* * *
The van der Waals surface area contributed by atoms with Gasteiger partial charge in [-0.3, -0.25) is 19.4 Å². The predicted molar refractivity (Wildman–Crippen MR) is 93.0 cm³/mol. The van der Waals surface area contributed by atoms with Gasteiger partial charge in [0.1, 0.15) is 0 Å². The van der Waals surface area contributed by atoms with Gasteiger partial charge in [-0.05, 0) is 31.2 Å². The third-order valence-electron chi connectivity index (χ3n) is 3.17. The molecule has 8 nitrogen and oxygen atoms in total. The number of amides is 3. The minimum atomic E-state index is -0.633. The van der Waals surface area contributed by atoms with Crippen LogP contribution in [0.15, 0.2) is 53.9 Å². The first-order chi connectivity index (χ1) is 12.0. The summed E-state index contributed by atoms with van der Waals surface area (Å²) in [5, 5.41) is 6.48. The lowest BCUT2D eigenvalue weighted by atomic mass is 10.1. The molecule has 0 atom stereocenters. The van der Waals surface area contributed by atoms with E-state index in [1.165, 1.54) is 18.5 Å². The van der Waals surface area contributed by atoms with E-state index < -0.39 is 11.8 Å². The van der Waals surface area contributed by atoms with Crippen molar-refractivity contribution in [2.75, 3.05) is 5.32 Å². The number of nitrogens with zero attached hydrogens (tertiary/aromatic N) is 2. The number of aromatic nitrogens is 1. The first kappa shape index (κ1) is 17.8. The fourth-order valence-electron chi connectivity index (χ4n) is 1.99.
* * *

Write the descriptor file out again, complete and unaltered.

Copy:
The van der Waals surface area contributed by atoms with Gasteiger partial charge in [-0.3, -0.25) is 19.4 Å². The predicted molar refractivity (Wildman–Crippen MR) is 93.0 cm³/mol. The van der Waals surface area contributed by atoms with Gasteiger partial charge in [0.1, 0.15) is 0 Å². The van der Waals surface area contributed by atoms with Gasteiger partial charge in [-0.05, 0) is 31.2 Å². The third-order valence-electron chi connectivity index (χ3n) is 3.17. The molecule has 8 nitrogen and oxygen atoms in total. The number of amides is 3. The minimum atomic E-state index is -0.633. The van der Waals surface area contributed by atoms with Crippen LogP contribution in [0.15, 0.2) is 53.9 Å². The first-order chi connectivity index (χ1) is 12.0. The summed E-state index contributed by atoms with van der Waals surface area (Å²) in [5, 5.41) is 6.48. The lowest BCUT2D eigenvalue weighted by atomic mass is 10.1. The molecule has 0 atom stereocenters. The van der Waals surface area contributed by atoms with E-state index in [1.165, 1.54) is 18.5 Å². The van der Waals surface area contributed by atoms with E-state index < -0.39 is 11.8 Å². The van der Waals surface area contributed by atoms with Crippen molar-refractivity contribution in [2.75, 3.05) is 5.32 Å². The number of nitrogens with zero attached hydrogens (tertiary/aromatic N) is 2. The number of aromatic nitrogens is 1. The first kappa shape index (κ1) is 17.8. The fourth-order valence-electron chi connectivity index (χ4n) is 1.99.